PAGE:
New U.S. Russia sanctions push slows in Congress before recess

By Richard Cowan and Daphne Psaledakis WASHINGTON (Reuters) - Republicans who control the U.S. Congress are hesitating to advance tough new Russia sanctions legislation as fears of damage to American companies slow efforts to quickly send Moscow a message against meddling in the next U.S.

Reuters July 25, 2018 06:05:29 IST
New U.S. Russia sanctions push slows in Congress before recess

New US Russia sanctions push slows in Congress before recess

By Richard Cowan and Daphne Psaledakis

WASHINGTON (Reuters) - Republicans who control the U.S. Congress are hesitating to advance tough new Russia sanctions legislation as fears of damage to American companies slow efforts to quickly send Moscow a message against meddling in the next U.S. election.

Unlike a year ago, when Congress worked with lightning speed on a sanctions law targeting Russia, North Korea and Iran, some lawmakers said on Tuesday the Senate and House of Representatives were carefully weighing their response to growing fears that Moscow is plotting to interfere in November's

congressional elections.

Republicans and Democrats were united in their repudiation last week of President Donald Trump's failure to publicly condemn Russian President Vladimir Putin for interfering in the 2016 presidential election, despite findings by U.S. intelligence. Russia has denied such meddling occurred.

With a five-week summer recess set to begin in the House on Friday and the Senate taking an early August week-long recess, backers of legislation to impose harsh new sanctions on Russia feared the effort could be losing steam.

A bipartisan group of senators, led by Republican Senator Marco Rubio and Democratic Senator Chris Van Hollen, is pushing "DETER Act" legislation putting Putin on notice that his country would be slammed with a torrent of U.S. sanctions if Russia interfered in any future American election.

It had the backing of several senior lawmakers, although it was unclear how quickly it could move through committees.

"That proposal is one that I think is generating a good amount of interest, and I think it's a pretty solid approach, really," said No. 3 Senate Republican John Thune.

But leading congressional Republicans and U.S. energy firms concerned about losing business with Russia have been seeking to put on the brakes. Congressional sources said last week that U.S oil and gas firms were lobbying against the tighter sanctions that could affect their investments in Russia.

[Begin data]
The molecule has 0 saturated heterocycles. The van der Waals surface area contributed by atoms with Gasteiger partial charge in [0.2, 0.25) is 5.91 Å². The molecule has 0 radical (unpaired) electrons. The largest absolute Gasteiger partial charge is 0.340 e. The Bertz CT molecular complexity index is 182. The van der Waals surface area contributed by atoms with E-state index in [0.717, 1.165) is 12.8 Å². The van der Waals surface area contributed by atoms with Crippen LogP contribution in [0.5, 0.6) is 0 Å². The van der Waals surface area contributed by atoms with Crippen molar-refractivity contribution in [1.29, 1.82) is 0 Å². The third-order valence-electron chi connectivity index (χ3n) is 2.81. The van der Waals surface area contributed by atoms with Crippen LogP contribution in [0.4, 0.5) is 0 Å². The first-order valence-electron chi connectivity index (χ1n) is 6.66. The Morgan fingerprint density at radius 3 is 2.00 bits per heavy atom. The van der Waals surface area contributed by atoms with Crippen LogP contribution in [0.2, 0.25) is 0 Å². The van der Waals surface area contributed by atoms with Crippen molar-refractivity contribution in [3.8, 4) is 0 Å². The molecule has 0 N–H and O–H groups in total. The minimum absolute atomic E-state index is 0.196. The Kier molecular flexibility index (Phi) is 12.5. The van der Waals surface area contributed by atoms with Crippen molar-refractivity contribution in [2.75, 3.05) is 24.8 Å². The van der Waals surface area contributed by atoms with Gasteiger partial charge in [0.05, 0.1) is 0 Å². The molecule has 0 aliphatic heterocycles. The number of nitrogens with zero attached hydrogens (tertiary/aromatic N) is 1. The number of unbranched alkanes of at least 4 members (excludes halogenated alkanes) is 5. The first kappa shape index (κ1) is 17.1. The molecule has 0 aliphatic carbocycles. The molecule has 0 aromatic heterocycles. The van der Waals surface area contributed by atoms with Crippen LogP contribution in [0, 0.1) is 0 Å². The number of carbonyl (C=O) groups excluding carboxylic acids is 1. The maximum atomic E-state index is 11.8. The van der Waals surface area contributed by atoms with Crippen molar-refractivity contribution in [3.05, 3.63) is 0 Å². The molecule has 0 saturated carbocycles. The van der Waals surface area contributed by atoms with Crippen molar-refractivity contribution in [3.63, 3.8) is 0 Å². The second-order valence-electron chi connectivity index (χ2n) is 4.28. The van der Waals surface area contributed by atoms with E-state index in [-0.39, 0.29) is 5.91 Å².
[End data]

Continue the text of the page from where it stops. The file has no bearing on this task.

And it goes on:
"We don't want to rush in with our hair on fire," Senate Foreign Relations Committee Chairman Bob Corker told reporters on Tuesday, adding that a new sanctions bill had to be done "in a thoughtful way."

'STUCK IN THE MUD'

Senate Democratic leader Chuck Schumer declared on Monday that new Russia sanctions legislation was "stuck in the mud," as he accused Republicans of being "unwilling, maybe afraid" to push back against Trump.

Despite a possible loss of momentum on sanctions, Republican leadership had tough words for Putin on Tuesday.

House Speaker Paul Ryan and Senate Majority Leader Mitch McConnell, both Republicans, separately proclaimed that Putin would not be welcome in the U.S. Capitol if he accepted Trump's invitation to visit Washington this autumn.

Last week, Ryan called Russia's government "menacing" as he urged a new round of sanctions.

But so far, the only firm action by Congress since Helsinki is a move to loosen - not tighten - the noose on Russia.

The Trump administration has convinced a group of lawmakers to ease a sanctions regime aimed at Moscow that has made it difficult for U.S. allies such as India, Indonesia and Vietnam to purchase weapons from Russia.

The legislation, deep inside a massive bill authorizing U.S. military programs, still has to be approved by the full House and Senate.

But Democratic Senator Chris Coons predicted that the DETER bill would garner overwhelming support if brought to the Senate floor. The sanctions law last year passed 98-2.

"Whatever the president's concerns are, I think he would ultimately sign it. He can do math," Coons told reporters.

(Reporting by Richard Cowan and Daphne Psaledakis; Editing by Mary Milliken and Peter Cooney)

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